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Tricyclic Antidepressants

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For many years, the tricyclics were the most popular antidepressants. Although superseded today by the less side-effect prone selective serotonin reuptake inhibitors (SSRIs), they are still used in certain cases.

Antidepressants in this family include:

  • Amitriptyline hydrochloride (Elavil)
  • Amoxapine (Asendin)
  • Clomipramine hydrochloride (Anafranil)
  • Desipramine hydrochloride (Norpramin)
  • Doxepin hydrochloride (Sinequan)
  • Imipramine (Tofranil)
  • Nortriptyline hydrochloride (Aventyl, Pamelor)
  • Protriptyline hydrochloride (Vivactil)
  • Trimipramine maleate (Surmontil)
  • and others

Supplementation Possibly Helpful

Preliminary evidence suggests that tricyclic antidepressants might deplete the body of coenzyme Q 10 (CoQ 10), a substance that appears to be important for normal heart function.1,2 Based on this observation, it has been suggested (but not proved) that CoQ 10 supplementation might help prevent the heart-related side effects that can occur with the use of tricyclic antidepressants.

Possible Dangerous Interactions

Based on one case report 3 and our general knowledge about the actions of these supplements, taking any of these in combination with some tricyclic antidepressants could conceivably present a risk of elevating serotonin levels too high.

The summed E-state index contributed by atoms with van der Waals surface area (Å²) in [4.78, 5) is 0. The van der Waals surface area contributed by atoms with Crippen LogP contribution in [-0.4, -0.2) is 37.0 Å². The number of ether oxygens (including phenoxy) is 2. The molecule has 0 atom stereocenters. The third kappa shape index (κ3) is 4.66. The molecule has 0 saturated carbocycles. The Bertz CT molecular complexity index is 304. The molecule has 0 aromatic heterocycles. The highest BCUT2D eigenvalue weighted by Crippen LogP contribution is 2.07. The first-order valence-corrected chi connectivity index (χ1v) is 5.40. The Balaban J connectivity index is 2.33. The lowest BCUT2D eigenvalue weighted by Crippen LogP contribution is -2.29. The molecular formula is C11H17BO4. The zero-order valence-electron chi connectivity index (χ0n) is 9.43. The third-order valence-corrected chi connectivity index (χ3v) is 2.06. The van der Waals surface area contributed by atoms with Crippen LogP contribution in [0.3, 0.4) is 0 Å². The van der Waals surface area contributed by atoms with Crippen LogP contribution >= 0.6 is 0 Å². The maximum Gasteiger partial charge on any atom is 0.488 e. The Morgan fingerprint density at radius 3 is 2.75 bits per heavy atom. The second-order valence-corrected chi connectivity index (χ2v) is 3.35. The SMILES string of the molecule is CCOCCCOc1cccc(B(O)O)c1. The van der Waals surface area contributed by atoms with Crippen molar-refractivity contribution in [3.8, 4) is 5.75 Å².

Possible Harmful Interaction

St. John’s wort might decrease the effectiveness of tricyclic antidepressants by reducing blood levels of the drug.4-5 Conversely, if you are taking St. John's wort already and your physician adjusts your dose of medication, suddenly stopping the herb could cause blood levels of the drug to rise dangerously high.

References:

Folkers K. Basic chemical research on coenzyme Q 10 and integrated clinical research on therapy of diseases. In Lenaz G, ed. Coenzyme Q. New York, NY: John Wiley and Sons, 1985.

Kishi T, Makino K, Okamoto T, et al. Inhibition of myocardial respiration by psychotherapeutic drugs and prevention by coenzyme Q. In: International Symposium on Coenzyme Q. Biomedical and clinical aspects of coenzyme Q. Vol. 2. New York, NY: Elsevier Publishing Co; 1980: 139-157.

Iruela LM, Minguez L, Merino J, Monedero G. Toxic interaction of S-adenosylmethionine and clomipramine. Am J Psych. 150: 522, 1993.

Roots J, et al. Interaction of a herbal extract from St. John’s wort with amitryptyline and its metabolites (Abstract). Clin Pharm Ther. 2000;67:159.

Johne A, Schmider J, Brockmoller J, et al. Decreased plasma levels of amitriptyline and its metabolites on comedication with an extract from St. John's wort ( Hypericum perforatum). J Clin Psychopharmacol. 2002;22:46-54.

Last reviewed August 2013 by EBSCO CAM Review Board

Please be aware that this information is provided to supplement the care provided by your physician. It is neither intended nor implied to be a substitute for professional medical advice. CALL YOUR HEALTHCARE PROVIDER IMMEDIATELY IF YOU THINK YOU MAY HAVE A MEDICAL EMERGENCY. Always seek the advice of your physician or other qualified health provider prior to starting any new treatment or with any questions you may have regarding a medical condition.


 
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